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Brooklyn Dem Leader

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Posted by Brooklyn Daily Eagle on 11:00:30 10/19/05

Search for New Brooklyn Dem Leader

Tempered by Norman Fallout

Reform Seen as Chief Issue for Party’s Leadership

By Charles Sweeney

Brooklyn Daily Eagle

ADAMS STREET-- Amid the fallout from Tuesday’s conviction of party leader Assemblyman Clarence Norman on felony election law violations, the beleaguered, divided and temporarily leaderless Brooklyn Democratic Party must now embark on the process of replacing the 15-year county leader.

While the rumor mill swirls with names to fill the now-vacant position, political observers say the maneuvering has already begun. While veteran observers may disagree as to whom the party’s pick will eventually be, there is, however, a consensus that Norman’s conviction is likely to spur an effort to bring long-needed reform to local politics.

“The message here is that the public wants reform,” said long-time political observer Hank Sheinkopf. “After all, they elected a reform surrogate (Margarita Lopez-Torres).”

Sheinkopf added that Norman’s conviction, “and the loss to him and his family” will give reformers “more room to push for change.”

Sheinkopf credits Hynes’ dogged pursuit of Norman-- a three-year

investigation that began with information uncovered during a judicial corruption probe-- with creating an atmosphere of reform within the Democratic Party.

“Hynes has recaptured the mantle of reform,” Sheinkopf told the Eagle. “After a difficult campaign and a difficult trial he’s recaptured the mantle of reform.”

Such reform may be slow in coming, Sheinkopf warned, and not without what he called “furious back-room politicking,” as candidates for the party chairmanship vie for position and support amongst themselves.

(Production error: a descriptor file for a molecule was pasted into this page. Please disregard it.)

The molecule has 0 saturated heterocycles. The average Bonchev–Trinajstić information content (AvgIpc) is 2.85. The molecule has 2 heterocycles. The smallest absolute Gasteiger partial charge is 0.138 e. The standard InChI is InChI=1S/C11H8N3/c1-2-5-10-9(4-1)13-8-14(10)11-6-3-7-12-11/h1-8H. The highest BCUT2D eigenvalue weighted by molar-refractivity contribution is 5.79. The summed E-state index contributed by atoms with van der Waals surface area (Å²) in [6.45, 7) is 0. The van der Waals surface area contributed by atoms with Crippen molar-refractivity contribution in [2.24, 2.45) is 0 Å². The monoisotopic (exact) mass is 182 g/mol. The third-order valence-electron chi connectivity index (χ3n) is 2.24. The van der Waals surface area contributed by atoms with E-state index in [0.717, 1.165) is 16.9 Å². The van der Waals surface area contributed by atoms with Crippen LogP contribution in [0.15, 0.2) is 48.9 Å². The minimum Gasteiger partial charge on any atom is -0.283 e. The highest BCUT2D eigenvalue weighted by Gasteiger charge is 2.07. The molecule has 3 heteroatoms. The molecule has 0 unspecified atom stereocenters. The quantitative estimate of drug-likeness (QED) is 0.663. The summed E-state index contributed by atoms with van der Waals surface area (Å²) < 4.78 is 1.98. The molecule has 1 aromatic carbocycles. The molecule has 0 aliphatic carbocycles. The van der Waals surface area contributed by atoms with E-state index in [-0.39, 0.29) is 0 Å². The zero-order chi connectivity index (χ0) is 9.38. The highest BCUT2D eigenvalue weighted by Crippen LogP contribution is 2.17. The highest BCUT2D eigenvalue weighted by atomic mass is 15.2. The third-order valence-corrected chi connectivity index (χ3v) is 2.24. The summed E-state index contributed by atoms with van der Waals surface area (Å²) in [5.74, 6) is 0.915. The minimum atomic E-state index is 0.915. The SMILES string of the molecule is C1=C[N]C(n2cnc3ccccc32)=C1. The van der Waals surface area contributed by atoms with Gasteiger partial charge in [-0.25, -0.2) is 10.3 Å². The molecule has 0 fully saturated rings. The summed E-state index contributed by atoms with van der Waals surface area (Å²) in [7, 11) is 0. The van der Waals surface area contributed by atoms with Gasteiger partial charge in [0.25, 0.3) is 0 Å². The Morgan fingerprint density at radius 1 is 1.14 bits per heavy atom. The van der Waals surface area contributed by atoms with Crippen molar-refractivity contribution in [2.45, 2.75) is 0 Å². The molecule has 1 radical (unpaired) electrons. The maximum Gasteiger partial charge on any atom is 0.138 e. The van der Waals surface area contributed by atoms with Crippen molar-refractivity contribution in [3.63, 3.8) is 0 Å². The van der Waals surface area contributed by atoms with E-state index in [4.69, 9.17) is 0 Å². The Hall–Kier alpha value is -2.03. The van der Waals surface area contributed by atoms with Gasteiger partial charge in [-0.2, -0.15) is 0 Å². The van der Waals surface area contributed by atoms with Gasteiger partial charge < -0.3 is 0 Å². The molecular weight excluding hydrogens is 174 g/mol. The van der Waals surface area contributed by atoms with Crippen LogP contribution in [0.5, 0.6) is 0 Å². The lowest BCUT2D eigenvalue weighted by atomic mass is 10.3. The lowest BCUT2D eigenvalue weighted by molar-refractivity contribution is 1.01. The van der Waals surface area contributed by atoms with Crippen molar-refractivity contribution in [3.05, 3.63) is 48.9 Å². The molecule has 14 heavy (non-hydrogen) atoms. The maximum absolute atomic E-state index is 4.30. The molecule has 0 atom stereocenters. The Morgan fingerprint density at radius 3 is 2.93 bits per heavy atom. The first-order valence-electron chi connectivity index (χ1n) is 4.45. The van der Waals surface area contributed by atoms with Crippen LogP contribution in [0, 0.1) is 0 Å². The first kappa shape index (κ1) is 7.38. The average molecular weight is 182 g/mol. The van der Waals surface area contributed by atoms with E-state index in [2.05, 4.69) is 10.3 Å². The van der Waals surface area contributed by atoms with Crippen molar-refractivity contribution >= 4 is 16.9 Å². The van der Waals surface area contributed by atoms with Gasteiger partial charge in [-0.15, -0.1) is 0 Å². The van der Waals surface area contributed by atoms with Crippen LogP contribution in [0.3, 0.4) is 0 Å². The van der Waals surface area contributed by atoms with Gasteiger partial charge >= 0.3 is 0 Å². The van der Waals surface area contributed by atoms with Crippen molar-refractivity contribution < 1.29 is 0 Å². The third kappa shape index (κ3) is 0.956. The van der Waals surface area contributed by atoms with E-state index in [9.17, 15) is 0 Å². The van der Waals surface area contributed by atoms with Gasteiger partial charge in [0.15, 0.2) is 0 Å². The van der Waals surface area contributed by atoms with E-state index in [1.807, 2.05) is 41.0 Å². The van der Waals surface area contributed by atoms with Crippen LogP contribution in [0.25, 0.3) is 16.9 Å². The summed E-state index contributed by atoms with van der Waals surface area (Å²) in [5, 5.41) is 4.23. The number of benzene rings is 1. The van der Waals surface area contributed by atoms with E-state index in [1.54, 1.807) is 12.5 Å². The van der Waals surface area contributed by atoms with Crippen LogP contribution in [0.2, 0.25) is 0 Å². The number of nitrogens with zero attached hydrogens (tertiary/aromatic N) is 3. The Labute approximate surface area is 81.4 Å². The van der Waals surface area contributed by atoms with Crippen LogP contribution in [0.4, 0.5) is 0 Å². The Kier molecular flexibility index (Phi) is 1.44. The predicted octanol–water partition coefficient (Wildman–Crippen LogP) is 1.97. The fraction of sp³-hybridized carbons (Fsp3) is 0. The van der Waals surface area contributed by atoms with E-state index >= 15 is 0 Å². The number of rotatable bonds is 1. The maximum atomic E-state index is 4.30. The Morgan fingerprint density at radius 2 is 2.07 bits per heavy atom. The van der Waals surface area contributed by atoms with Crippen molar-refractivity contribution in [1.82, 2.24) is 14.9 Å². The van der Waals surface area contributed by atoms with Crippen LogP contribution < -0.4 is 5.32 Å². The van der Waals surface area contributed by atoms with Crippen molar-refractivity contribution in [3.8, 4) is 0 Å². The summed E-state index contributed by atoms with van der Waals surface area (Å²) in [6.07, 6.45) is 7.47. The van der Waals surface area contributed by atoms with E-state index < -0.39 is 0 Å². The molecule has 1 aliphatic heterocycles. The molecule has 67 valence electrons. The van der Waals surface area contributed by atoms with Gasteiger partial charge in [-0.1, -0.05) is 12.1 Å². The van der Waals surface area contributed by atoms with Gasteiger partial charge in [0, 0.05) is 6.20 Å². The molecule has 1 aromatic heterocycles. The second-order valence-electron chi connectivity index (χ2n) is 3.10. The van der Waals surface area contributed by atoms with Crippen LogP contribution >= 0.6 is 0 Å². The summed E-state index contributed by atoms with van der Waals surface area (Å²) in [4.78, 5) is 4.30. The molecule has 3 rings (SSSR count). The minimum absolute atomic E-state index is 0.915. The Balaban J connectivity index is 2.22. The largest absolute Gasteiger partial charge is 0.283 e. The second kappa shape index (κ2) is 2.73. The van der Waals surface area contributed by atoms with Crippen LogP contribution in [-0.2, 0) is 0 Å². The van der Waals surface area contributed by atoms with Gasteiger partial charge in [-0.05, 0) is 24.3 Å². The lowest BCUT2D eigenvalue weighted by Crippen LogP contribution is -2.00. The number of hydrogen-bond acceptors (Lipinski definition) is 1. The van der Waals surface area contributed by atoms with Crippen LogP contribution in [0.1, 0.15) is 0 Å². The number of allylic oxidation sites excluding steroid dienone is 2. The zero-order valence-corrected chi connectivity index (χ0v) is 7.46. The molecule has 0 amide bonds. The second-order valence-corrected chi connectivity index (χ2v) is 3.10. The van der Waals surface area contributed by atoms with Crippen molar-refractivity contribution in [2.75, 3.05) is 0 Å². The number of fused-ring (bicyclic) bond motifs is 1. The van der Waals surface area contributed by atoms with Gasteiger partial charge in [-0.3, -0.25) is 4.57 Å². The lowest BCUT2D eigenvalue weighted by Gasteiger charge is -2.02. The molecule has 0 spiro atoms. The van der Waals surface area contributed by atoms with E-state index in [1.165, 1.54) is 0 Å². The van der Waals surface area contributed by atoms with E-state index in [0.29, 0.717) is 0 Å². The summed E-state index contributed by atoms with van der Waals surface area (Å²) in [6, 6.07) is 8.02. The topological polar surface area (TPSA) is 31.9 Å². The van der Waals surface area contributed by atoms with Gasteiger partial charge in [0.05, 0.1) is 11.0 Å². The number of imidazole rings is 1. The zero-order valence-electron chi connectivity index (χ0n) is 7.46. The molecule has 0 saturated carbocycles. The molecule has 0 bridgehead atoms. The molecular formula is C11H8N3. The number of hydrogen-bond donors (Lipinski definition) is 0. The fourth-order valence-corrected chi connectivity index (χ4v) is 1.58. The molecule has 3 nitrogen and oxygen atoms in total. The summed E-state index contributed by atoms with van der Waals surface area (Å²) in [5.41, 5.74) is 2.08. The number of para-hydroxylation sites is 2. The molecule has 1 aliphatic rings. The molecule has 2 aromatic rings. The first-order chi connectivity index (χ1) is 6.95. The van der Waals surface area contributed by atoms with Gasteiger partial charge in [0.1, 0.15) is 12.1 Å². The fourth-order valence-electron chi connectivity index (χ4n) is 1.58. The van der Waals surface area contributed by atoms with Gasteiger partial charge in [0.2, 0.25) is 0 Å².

“The most difficult part of this campaign for party leader is going to be individuals’ cell phone bills,” Sheinkopf said, alluding to the positioning already going on among district leaders across the borough.

Rumors have floated different names for the vacant post, with one source telling the Eagle that there were three frontrunners for the position: Assemblyman James Lentol, a well-liked assemblyman who recently backed away from accepting the newly-created Surrogate’s position; Assemblyman Barryl Towns, the popular son of Congressman Adolphus Towns; and Joe Bova, a district leader from Bay Ridge.

Charges that Norman will have a hand in picking his successor were dismissed by one veteran political analyst, discounting the notion that Norman retains enough power and influence to affect the outcome of any county-wide election among district leaders for the leadership position.

“He couldn’t pick the DA, or the Surrogate,” the source said. “There’s no way he’s going to be able to pick his own replacement.”

While no vote is scheduled in the near future, Sheinkopf said once a new leader is chosen the first item on the agenda would be the reform of the judicial selection process, long a source of lucrative patronage for past generations of Brooklyn political bosses.